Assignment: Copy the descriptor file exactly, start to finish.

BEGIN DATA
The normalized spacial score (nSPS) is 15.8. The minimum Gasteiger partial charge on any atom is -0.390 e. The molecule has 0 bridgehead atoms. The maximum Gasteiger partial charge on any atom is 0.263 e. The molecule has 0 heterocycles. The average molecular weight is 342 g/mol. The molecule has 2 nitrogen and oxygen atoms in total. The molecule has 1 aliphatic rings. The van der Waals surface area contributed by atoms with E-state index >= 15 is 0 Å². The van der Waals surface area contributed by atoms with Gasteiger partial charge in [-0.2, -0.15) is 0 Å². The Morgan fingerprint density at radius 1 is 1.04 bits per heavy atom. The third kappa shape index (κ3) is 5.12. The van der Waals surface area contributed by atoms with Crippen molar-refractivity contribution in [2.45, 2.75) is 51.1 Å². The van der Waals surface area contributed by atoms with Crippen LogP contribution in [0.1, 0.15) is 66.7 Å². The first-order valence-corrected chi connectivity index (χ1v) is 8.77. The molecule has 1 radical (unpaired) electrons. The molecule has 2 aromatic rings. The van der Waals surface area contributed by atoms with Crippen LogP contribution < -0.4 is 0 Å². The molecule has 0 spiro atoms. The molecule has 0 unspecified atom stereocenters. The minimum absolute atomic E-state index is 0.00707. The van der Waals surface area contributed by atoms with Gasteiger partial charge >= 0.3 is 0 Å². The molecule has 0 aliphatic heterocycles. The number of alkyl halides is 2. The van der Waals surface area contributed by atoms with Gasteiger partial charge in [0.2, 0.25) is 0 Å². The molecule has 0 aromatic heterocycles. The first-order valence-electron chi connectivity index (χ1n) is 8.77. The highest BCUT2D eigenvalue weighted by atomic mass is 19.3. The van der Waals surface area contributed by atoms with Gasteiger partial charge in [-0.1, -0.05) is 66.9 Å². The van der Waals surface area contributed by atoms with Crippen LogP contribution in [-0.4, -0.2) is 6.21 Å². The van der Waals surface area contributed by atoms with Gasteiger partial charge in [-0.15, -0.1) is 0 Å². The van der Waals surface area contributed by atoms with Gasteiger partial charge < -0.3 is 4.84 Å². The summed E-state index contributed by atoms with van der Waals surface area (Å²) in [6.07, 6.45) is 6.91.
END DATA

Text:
The normalized spacial score (nSPS) is 15.8. The minimum Gasteiger partial charge on any atom is -0.390 e. The molecule has 0 bridgehead atoms. The maximum Gasteiger partial charge on any atom is 0.263 e. The molecule has 0 heterocycles. The average molecular weight is 342 g/mol. The molecule has 2 nitrogen and oxygen atoms in total. The molecule has 1 aliphatic rings. The van der Waals surface area contributed by atoms with E-state index >= 15 is 0 Å². The van der Waals surface area contributed by atoms with Gasteiger partial charge in [-0.2, -0.15) is 0 Å². The Morgan fingerprint density at radius 1 is 1.04 bits per heavy atom. The third kappa shape index (κ3) is 5.12. The van der Waals surface area contributed by atoms with Crippen molar-refractivity contribution in [2.45, 2.75) is 51.1 Å². The van der Waals surface area contributed by atoms with Crippen LogP contribution in [0.1, 0.15) is 66.7 Å². The first-order valence-corrected chi connectivity index (χ1v) is 8.77. The molecule has 1 radical (unpaired) electrons. The molecule has 2 aromatic rings. The van der Waals surface area contributed by atoms with Crippen LogP contribution < -0.4 is 0 Å². The molecule has 0 spiro atoms. The molecule has 0 unspecified atom stereocenters. The minimum absolute atomic E-state index is 0.00707. The van der Waals surface area contributed by atoms with Gasteiger partial charge >= 0.3 is 0 Å². The molecule has 0 aliphatic heterocycles. The number of alkyl halides is 2. The van der Waals surface area contributed by atoms with Gasteiger partial charge in [0.2, 0.25) is 0 Å². The molecule has 0 aromatic heterocycles. The first-order valence-electron chi connectivity index (χ1n) is 8.77. The highest BCUT2D eigenvalue weighted by atomic mass is 19.3. The van der Waals surface area contributed by atoms with Gasteiger partial charge in [-0.1, -0.05) is 66.9 Å². The van der Waals surface area contributed by atoms with Crippen LogP contribution in [-0.4, -0.2) is 6.21 Å². The van der Waals surface area contributed by atoms with Gasteiger partial charge in [-0.15, -0.1) is 0 Å². The van der Waals surface area contributed by atoms with Gasteiger partial charge < -0.3 is 4.84 Å². The summed E-state index contributed by atoms with van der Waals surface area (Å²) in [6.07, 6.45) is 6.91.